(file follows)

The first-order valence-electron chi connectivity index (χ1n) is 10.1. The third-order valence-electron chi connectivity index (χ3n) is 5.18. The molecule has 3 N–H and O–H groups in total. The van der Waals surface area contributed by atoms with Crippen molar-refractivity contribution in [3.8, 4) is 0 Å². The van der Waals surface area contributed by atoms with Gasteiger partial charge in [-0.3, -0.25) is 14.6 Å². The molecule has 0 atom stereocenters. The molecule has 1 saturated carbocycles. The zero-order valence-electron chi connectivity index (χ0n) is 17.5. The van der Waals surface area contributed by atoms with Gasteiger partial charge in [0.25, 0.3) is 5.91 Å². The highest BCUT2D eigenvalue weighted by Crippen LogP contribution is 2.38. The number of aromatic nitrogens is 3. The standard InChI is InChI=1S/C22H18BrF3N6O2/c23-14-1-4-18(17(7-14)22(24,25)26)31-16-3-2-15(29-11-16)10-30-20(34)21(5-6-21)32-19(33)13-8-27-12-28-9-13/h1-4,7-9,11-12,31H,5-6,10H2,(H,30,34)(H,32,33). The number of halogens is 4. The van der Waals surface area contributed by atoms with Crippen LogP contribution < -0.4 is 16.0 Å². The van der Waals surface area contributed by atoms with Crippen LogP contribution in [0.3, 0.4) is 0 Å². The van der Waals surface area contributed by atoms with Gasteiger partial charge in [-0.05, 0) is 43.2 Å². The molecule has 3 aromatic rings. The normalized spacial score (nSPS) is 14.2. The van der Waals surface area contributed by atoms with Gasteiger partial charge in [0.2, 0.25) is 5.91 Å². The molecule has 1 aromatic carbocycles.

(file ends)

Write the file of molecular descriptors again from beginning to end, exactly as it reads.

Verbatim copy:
The first-order valence-electron chi connectivity index (χ1n) is 10.1. The third-order valence-electron chi connectivity index (χ3n) is 5.18. The molecule has 3 N–H and O–H groups in total. The van der Waals surface area contributed by atoms with Crippen molar-refractivity contribution in [3.8, 4) is 0 Å². The van der Waals surface area contributed by atoms with Gasteiger partial charge in [-0.3, -0.25) is 14.6 Å². The molecule has 0 atom stereocenters. The molecule has 1 saturated carbocycles. The zero-order valence-electron chi connectivity index (χ0n) is 17.5. The van der Waals surface area contributed by atoms with Gasteiger partial charge in [0.25, 0.3) is 5.91 Å². The highest BCUT2D eigenvalue weighted by Crippen LogP contribution is 2.38. The number of aromatic nitrogens is 3. The standard InChI is InChI=1S/C22H18BrF3N6O2/c23-14-1-4-18(17(7-14)22(24,25)26)31-16-3-2-15(29-11-16)10-30-20(34)21(5-6-21)32-19(33)13-8-27-12-28-9-13/h1-4,7-9,11-12,31H,5-6,10H2,(H,30,34)(H,32,33). The number of halogens is 4. The van der Waals surface area contributed by atoms with Crippen LogP contribution < -0.4 is 16.0 Å². The van der Waals surface area contributed by atoms with Crippen LogP contribution in [0.3, 0.4) is 0 Å². The van der Waals surface area contributed by atoms with Gasteiger partial charge in [-0.05, 0) is 43.2 Å². The molecule has 3 aromatic rings. The normalized spacial score (nSPS) is 14.2. The van der Waals surface area contributed by atoms with Gasteiger partial charge in [0.2, 0.25) is 5.91 Å². The molecule has 1 aromatic carbocycles.